from December 22, 2006
In its November 17 edition, the esteemed British rag The Guardian reported that “A huge asteroid is on a catastrophic collision course with Earth” and, it added, “mankind (sic) is poised to go the way of the dinosaurs.”
That is the bad news. The good news, our devoted readers will be pleased to read, is that the National Aeronautics and Space Administration (known to the multitudes as NASA), is poised to save the day.
As I write, NASA is already drawing up a recipe for landing an astronaut on some available asteroid that is moving through our galactic neighborhood at, say, 30K mph. The purpose of such a project is to find out if humans could develop techniques that would deflect such a menacing space object from its appointed rounds.
A NASA spokesperson is quoted as saying, “Being able to have astronauts go out there and sort of poke [an asteroid] with a stick would be scientifically valuable as well as demonstrate human capabilities.” The spokesperson, Chris McKay, admitted that the stick under discussion has not yet been identified, let alone constructed, though Matt Genge, a space expert in London, has it figured that an object “with the mass, acceleration and thrust of a small car” would be able to push a billion-ton asteroid off its earth-bound course in a matter of 75 days.
Other venerables, including, of course, the MJTT, have also been pondering this frightful exigency.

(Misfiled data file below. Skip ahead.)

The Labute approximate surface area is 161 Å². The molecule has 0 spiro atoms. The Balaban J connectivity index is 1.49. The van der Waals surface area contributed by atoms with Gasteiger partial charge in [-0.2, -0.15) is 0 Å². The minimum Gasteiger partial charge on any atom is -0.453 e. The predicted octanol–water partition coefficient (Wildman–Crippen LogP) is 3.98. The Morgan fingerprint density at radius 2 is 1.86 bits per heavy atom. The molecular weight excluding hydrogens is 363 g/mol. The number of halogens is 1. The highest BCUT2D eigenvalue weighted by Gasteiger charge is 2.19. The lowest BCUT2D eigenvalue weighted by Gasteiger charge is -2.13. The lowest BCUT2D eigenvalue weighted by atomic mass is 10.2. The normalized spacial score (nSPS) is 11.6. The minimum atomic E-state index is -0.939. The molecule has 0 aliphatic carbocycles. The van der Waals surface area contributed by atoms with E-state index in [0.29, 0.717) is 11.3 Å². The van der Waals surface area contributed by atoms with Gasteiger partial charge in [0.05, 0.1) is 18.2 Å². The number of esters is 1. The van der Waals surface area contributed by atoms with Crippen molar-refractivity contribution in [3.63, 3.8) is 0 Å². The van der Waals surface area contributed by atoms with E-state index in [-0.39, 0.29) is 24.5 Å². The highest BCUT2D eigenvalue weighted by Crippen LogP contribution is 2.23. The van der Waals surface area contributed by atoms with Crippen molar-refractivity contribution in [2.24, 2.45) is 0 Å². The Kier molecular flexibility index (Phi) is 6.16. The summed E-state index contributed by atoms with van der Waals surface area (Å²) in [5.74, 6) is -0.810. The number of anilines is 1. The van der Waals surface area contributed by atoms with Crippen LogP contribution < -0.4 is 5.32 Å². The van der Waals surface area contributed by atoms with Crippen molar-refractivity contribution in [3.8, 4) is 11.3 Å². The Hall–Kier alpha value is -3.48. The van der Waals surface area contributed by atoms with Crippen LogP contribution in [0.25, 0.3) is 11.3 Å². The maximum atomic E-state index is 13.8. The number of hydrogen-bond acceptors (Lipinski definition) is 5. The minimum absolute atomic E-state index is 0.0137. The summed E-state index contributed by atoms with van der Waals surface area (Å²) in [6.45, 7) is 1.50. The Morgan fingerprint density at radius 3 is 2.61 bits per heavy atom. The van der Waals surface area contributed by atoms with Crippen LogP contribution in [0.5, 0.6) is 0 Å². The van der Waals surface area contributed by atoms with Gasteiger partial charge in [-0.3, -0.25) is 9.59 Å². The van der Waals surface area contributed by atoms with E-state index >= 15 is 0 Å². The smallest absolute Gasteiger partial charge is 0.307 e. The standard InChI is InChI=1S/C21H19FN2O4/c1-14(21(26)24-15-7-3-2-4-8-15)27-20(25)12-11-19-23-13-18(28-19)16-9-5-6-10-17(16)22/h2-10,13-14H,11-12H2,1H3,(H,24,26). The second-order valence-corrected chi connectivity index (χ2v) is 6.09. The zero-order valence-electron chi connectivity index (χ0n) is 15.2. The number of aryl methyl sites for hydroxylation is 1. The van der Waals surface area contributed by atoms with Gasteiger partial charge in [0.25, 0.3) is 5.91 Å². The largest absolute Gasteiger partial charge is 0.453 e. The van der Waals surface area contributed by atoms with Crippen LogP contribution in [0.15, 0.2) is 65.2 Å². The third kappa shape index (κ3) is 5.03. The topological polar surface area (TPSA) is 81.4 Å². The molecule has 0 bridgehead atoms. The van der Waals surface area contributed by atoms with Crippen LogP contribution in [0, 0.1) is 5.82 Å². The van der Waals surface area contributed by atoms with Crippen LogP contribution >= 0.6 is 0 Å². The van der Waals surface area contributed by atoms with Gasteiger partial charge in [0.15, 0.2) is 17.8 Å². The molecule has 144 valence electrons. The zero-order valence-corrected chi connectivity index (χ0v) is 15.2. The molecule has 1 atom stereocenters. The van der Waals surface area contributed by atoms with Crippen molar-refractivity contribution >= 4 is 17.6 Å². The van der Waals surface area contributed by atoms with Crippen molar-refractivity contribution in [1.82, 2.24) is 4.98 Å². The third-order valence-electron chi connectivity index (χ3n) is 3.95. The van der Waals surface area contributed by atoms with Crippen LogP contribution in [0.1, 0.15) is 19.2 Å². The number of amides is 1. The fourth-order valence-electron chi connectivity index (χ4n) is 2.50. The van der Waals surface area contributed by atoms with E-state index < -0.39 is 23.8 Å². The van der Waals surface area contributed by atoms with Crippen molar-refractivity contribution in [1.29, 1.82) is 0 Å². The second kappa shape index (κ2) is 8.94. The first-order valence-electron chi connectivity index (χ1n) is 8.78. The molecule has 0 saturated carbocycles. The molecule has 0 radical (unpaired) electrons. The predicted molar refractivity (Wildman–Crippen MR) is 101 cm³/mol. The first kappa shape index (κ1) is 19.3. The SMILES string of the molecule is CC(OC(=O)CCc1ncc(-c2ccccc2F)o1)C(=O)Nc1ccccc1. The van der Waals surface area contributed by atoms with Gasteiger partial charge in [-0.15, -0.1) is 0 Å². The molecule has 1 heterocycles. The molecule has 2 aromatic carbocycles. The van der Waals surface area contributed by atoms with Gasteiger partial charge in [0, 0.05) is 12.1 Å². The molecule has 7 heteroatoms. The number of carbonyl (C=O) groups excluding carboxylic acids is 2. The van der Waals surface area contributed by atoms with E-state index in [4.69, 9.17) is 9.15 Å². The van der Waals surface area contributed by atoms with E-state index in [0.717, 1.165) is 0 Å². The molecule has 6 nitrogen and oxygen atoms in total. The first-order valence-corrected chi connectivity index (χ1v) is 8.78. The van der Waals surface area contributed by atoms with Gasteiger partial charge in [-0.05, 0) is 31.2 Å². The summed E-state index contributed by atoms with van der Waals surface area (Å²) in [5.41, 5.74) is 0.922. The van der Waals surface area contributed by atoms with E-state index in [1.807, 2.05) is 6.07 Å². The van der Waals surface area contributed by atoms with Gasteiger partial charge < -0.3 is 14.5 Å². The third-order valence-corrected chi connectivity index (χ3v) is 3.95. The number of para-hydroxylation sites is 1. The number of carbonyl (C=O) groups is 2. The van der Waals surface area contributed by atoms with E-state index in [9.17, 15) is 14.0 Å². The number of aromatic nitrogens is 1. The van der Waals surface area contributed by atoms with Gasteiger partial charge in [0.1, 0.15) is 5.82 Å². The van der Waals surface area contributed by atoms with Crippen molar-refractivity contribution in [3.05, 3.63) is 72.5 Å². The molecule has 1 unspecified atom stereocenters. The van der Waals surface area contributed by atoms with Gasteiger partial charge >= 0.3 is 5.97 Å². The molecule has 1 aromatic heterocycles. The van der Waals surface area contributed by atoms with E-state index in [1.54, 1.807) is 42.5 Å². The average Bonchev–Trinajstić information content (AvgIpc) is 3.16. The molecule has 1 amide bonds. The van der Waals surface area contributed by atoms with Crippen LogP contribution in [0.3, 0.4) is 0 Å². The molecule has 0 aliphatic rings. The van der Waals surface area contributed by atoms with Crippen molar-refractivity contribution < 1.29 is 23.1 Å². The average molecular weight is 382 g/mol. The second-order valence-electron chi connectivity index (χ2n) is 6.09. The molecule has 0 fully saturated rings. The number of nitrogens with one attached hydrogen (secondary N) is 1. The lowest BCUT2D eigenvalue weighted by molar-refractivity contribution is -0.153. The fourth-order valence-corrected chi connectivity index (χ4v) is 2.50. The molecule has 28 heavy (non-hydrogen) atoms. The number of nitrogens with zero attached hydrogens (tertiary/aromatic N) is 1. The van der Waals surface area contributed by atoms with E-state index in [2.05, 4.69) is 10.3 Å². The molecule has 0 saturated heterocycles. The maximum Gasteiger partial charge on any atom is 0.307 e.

Though MJTT’s own specific plans are always kept close to the vest, I can report that we have eliminated the usual possibilities from our growing but already extensive list. We have concluded, for example, that a stick, however large, would not do the trick. Nor are we encouraged by the thought that the bombs mankind (sic) has stashed away in its drenched and rusty silos can be useful in other than their intended purpose.
No. We MJTT fellows are plowing a different field, and with a different blade. Though I am not in a position to divulge the particulars of our late-afternoon sherry talks, I can offer this hint: we are giving considerable and serious thought to the very live possibility that Sir Isaac Newton’s law or laws of gravity can be, if not repealed, at least amended.
And the beauty of this tactic is that it would not take a big stick.